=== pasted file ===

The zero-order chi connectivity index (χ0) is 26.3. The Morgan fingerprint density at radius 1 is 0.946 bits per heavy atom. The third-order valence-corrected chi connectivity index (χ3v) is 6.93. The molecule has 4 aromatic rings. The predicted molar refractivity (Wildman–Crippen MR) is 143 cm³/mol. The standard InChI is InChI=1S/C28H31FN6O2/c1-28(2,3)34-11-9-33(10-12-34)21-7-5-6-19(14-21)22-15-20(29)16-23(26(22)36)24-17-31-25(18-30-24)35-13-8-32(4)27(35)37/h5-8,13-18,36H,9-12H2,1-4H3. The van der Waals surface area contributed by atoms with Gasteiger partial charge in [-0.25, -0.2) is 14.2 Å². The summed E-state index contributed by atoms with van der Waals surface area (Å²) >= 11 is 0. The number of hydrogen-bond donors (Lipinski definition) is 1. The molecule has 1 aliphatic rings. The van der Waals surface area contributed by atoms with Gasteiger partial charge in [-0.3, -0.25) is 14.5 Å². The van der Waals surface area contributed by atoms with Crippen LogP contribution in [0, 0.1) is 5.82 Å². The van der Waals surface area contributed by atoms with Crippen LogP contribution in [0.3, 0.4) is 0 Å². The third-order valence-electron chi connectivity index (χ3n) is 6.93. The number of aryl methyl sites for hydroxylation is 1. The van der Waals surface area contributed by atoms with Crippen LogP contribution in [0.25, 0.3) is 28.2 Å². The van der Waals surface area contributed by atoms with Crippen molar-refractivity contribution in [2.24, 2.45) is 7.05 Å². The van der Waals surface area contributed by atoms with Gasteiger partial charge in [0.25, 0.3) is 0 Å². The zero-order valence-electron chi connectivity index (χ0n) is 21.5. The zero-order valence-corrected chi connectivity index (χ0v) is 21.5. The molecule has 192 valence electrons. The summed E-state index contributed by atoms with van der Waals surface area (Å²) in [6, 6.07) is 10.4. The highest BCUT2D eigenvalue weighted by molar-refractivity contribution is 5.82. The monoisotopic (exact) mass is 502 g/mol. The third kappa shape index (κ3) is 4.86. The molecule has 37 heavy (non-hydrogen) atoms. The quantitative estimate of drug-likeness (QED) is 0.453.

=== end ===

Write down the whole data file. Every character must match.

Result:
The zero-order chi connectivity index (χ0) is 26.3. The Morgan fingerprint density at radius 1 is 0.946 bits per heavy atom. The third-order valence-corrected chi connectivity index (χ3v) is 6.93. The molecule has 4 aromatic rings. The predicted molar refractivity (Wildman–Crippen MR) is 143 cm³/mol. The standard InChI is InChI=1S/C28H31FN6O2/c1-28(2,3)34-11-9-33(10-12-34)21-7-5-6-19(14-21)22-15-20(29)16-23(26(22)36)24-17-31-25(18-30-24)35-13-8-32(4)27(35)37/h5-8,13-18,36H,9-12H2,1-4H3. The van der Waals surface area contributed by atoms with Gasteiger partial charge in [-0.25, -0.2) is 14.2 Å². The summed E-state index contributed by atoms with van der Waals surface area (Å²) >= 11 is 0. The number of hydrogen-bond donors (Lipinski definition) is 1. The molecule has 1 aliphatic rings. The van der Waals surface area contributed by atoms with Gasteiger partial charge in [-0.3, -0.25) is 14.5 Å². The van der Waals surface area contributed by atoms with Crippen LogP contribution in [0, 0.1) is 5.82 Å². The van der Waals surface area contributed by atoms with Crippen LogP contribution in [0.3, 0.4) is 0 Å². The third-order valence-electron chi connectivity index (χ3n) is 6.93. The number of aryl methyl sites for hydroxylation is 1. The van der Waals surface area contributed by atoms with Crippen LogP contribution in [0.25, 0.3) is 28.2 Å². The van der Waals surface area contributed by atoms with Crippen molar-refractivity contribution in [2.24, 2.45) is 7.05 Å². The van der Waals surface area contributed by atoms with Gasteiger partial charge in [0.25, 0.3) is 0 Å². The zero-order valence-electron chi connectivity index (χ0n) is 21.5. The zero-order valence-corrected chi connectivity index (χ0v) is 21.5. The molecule has 192 valence electrons. The summed E-state index contributed by atoms with van der Waals surface area (Å²) in [6, 6.07) is 10.4. The highest BCUT2D eigenvalue weighted by molar-refractivity contribution is 5.82. The monoisotopic (exact) mass is 502 g/mol. The third kappa shape index (κ3) is 4.86. The molecule has 37 heavy (non-hydrogen) atoms. The quantitative estimate of drug-likeness (QED) is 0.453.